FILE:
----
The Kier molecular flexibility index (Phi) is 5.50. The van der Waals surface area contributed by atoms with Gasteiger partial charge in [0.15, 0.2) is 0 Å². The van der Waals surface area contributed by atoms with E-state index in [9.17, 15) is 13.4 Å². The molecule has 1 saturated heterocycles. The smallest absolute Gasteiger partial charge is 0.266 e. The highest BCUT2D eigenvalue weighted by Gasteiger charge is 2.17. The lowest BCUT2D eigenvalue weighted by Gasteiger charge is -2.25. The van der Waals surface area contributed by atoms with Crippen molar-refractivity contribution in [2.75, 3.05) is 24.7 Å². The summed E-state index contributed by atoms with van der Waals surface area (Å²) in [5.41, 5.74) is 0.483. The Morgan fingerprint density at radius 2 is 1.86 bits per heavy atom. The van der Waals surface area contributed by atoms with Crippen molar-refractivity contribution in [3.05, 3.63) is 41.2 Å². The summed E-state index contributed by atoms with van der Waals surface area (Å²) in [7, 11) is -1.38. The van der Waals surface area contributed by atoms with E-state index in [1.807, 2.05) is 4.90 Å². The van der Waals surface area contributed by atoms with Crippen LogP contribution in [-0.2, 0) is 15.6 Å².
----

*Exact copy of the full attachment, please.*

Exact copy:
The Kier molecular flexibility index (Phi) is 5.50. The van der Waals surface area contributed by atoms with Gasteiger partial charge in [0.15, 0.2) is 0 Å². The van der Waals surface area contributed by atoms with E-state index in [9.17, 15) is 13.4 Å². The molecule has 1 saturated heterocycles. The smallest absolute Gasteiger partial charge is 0.266 e. The highest BCUT2D eigenvalue weighted by Gasteiger charge is 2.17. The lowest BCUT2D eigenvalue weighted by Gasteiger charge is -2.25. The van der Waals surface area contributed by atoms with Crippen molar-refractivity contribution in [2.75, 3.05) is 24.7 Å². The summed E-state index contributed by atoms with van der Waals surface area (Å²) in [5.41, 5.74) is 0.483. The Morgan fingerprint density at radius 2 is 1.86 bits per heavy atom. The van der Waals surface area contributed by atoms with Crippen molar-refractivity contribution in [3.05, 3.63) is 41.2 Å². The summed E-state index contributed by atoms with van der Waals surface area (Å²) in [7, 11) is -1.38. The van der Waals surface area contributed by atoms with E-state index in [1.807, 2.05) is 4.90 Å². The van der Waals surface area contributed by atoms with Crippen LogP contribution in [-0.2, 0) is 15.6 Å².